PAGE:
I met a traveller from an antique land
Who said: Two vast and trunkless legs of stone
Stand in the desert. Near them on the sand,
Half sunk, a shatter'd visage lies, whose frown
And wrinkled lip and sneer of cold command
Tell that its sculptor well those passions read
Which yet survive, stamp'd on these lifeless things…Percy Bysshe Shelley, Ozymandias, 1818
So why begin an introduction on the contours, memories and cascading narratives of an inter Asian cultural history and heritage making with the sonorous words of the quintessential British Romantic poet, Percy Shelley, writing of a lost and unknown king, one who is possibly an Egyptian tyrant in an ancient time? A poem which takes at its point of entry the view of “a traveller from an antique land”, one, it is clear, who has no direct links with this land but is encountering an unknown, unreadable culture and is seeking to decipher and decode the lost civilizational history from a Eurocentric, colonially shaped imaginary.
So is it a sense of historical myopia and twisted irony, to choose as an epigraph this iconic poem, one that is symbolic in literary history of the opaqueness of cultural encounters? More so given that many essays within the pages of this volume directly disagree and debate on how history is manifested, absorbed and then concretized into a narrative that feeds a culture's — any culture's — sense of hegemony: accounts that have the common seam of being dialogic and interrogative, and, fundamentally, anti-colonial.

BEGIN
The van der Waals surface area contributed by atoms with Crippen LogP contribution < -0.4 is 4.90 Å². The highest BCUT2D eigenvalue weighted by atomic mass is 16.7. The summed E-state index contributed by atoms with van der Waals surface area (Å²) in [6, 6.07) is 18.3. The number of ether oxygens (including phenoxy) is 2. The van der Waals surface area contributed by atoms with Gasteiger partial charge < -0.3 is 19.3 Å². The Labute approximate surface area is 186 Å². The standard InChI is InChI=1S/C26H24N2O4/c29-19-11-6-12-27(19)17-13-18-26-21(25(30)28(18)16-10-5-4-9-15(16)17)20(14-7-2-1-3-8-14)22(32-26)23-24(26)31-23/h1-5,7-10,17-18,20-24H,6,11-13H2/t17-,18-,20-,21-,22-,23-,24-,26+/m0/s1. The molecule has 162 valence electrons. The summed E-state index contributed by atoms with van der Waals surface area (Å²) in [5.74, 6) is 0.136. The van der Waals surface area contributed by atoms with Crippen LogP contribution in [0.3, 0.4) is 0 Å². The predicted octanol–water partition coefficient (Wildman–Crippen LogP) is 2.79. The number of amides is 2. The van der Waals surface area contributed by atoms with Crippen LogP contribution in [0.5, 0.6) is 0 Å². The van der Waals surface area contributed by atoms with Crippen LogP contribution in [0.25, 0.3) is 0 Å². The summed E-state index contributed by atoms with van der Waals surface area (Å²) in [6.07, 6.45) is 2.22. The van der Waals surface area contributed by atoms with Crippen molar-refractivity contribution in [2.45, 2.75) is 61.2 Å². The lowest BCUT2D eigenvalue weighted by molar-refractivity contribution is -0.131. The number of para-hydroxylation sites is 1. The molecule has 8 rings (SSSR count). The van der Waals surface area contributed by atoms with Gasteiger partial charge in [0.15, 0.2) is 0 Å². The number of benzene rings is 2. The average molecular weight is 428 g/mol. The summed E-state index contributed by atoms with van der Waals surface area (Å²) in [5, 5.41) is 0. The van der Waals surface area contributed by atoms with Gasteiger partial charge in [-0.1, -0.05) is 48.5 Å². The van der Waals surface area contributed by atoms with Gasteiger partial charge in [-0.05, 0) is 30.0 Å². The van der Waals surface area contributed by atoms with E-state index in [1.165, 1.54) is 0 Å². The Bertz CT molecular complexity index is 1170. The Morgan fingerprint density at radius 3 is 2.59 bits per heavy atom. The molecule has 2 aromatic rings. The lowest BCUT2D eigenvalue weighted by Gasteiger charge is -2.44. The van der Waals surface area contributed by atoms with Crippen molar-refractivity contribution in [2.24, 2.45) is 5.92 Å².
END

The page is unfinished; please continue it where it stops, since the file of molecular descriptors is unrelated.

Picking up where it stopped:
However, the views that emerged in the works of a Shelley, or others I will cite/site later on in this introduction, sit well with the arc of the narrative that many of the cultural theorists, Sinologists, historians, art historians, interlocutors of heritage and culture, its practitioners, religious study experts and social anthropologist engage with in this collection. At the heart of these contestations lie the vexed questions of cultural heritage, its complex and multivalent legacies, its deep fissures, its ruptures indicative of ideological schismatics and political shifts, its historical reconfigurations and altered meanings and symbolic “value” across time. In fact, as we read through this collection, we find that the drum beat of a lost time echoes in different ideational registers till today.